0. The big picture of brand portrait
Designing a logo, or more broadly, creating a brand system for business units, organizations, or individuals, is a job that is not necessarily easy but not that difficult either. In reality, any process will develop based on a common backbone. Whether it’s drawing a logo for a neighborhood grocery store or building a brand system for a multinational company, it still requires input information, research and selection, production, and completion. However, depending on the conditions and investment, the designer will start to develop more detailed steps. This helps to refine the end product carefully, bringing it as close as possible to the value that customers expect.
For a design team like TELOS, the value of a logo does not solely lie within the final lines and shapes of a design. It is the crystallization, the answer to a self-imposed task, and the careful analysis and selection of personnel working on a specific project.
So how do we do it? Warning: this article is long. But it’s worth reading because of the valuable insights embedded within it.
When it comes to preparation, it’s hard to know where to start if we get too detailed. Here, TELOS will summarize the process of forming a project. Foundational preparation, such as hard skills in the field, initial investment in tools and technology, will be discussed in other stories. Starting from zero, we begin by contacting the customer and analyzing them with the following approach:
a. Remember that “drawing a brand portrait, don’t draw someone else’s”
Designing a logo is essentially like creating an abstract portrait that summarizes the values of the brand. Therefore, contact, listening, and imagination about the customer are extremely important steps.
Imagine that you draw a very beautiful and perfect portrait, but the person in the portrait is not the person sitting in front of you. Is it still a valuable portrait to them?
At the preparation stage, it is crucial to understand who the customer is, what they are doing, and what messages they want to convey. The team’s ultimate goal is to make the customer feel that their brand image is reflected in the final creative ideas or design directions. This should be placed above whether the logo is beautiful, the brand is grand and sophisticated or not.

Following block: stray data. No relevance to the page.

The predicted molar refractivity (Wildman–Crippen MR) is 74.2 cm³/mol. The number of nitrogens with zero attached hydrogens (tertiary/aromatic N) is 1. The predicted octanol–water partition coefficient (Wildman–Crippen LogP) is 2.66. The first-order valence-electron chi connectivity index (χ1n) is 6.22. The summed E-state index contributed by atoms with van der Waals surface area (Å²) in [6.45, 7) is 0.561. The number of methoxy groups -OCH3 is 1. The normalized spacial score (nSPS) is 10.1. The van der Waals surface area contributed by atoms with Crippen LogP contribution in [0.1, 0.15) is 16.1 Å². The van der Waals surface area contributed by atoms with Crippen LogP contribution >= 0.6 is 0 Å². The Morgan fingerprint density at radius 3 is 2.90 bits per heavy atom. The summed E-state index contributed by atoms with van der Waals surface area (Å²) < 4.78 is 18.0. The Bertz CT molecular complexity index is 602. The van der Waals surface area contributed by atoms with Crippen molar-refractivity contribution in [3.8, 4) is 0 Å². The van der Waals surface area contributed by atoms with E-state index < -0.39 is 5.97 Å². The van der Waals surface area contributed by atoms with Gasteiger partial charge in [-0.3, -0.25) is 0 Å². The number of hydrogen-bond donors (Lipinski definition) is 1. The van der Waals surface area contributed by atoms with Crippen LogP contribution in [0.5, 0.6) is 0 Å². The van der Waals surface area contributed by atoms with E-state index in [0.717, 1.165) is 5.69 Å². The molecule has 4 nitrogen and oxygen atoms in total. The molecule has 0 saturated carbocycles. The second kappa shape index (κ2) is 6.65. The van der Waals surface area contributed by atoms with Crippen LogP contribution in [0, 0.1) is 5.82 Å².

b. Expand your knowledge and background
As a “brand portraitist”, you not only need to understand the customer but also prepare yourself with specific knowledge about what they are doing, feeling, and striving for.
What field are they working in and what knowledge or values does it require? For example, in the medical field, reliability and care are important, while in the entertainment industry, joyfulness and inspiration are crucial. What is their worldview, and what do they value or emphasize? What values do they want to bring to the people they serve?
All of these questions may have been clarified in the first step. However, after listening to the customer’s sharing, the TELOS team demands themselves to enhance their own background knowledge to “feel” the aspects mentioned. This is not the most important thing to have, but it is an advantage that helps raise the value of the brand.
For example, we spend a lot of time researching which traditional values the people of a neighboring country value and are proud of, such as a flower, a temple, or a pattern. This happens when we receive a project to serve the native citizens of that country. Furthermore, our team has to observe whether they are already too “boring” with the current designs that have abused those images, etc., before proposing suitable directions.
All of the above processes help prepare a background knowledge about everything around, and you don’t have to be an expert or have an in-depth understanding of the field and the customer. You just need to know enough to feel it. The logo now, besides being a correct portrait (after step a), it will crystallize the value of the knowledge and reflect the specific and sophisticated things around the brand.
c. Improve association and combination skills
With the requirements of step a) and step b), we have somewhat built a thick material source for ourselves. The processing stage can somewhat begin.
Wait a minute… let’s prepare a little more carefully, who knows we can create further profound values?
With the input materials being information that has been filtered about the object that TELOS will “draw a brand portrait” of, we will blend in the background knowledge that has been nurtured. This process requires creative personnel with strong association and reflex skills, along with the practice of combining all information together.
For example, we can combine the customer’s personality with an animal they consider representative. We can also combine the initial character of the brand name with a symbol representing the industry they are in. The key is to create associations that are both common and unique when people hear the brand name.
After the preparation process, the team has taken steps to ensure that the branding process is:
- Accurate (step a)
- Reflective of the context surrounding the brand (step b);
- Creating a bridge (step c) to connect them and create value, which, in this case, is the value of “uniqueness.”
2. Let’s get creative
Step one is not about drawing, but about research. Although it may seem like a contradiction, we still need to analyze and evaluate.
The answer is that this research is more specific to the creative process, such as studying the industry’s trends and competitors, exploring different design styles, and exploring color palettes. This research helps the team generate fresh and unique ideas that are relevant to the brand and its values.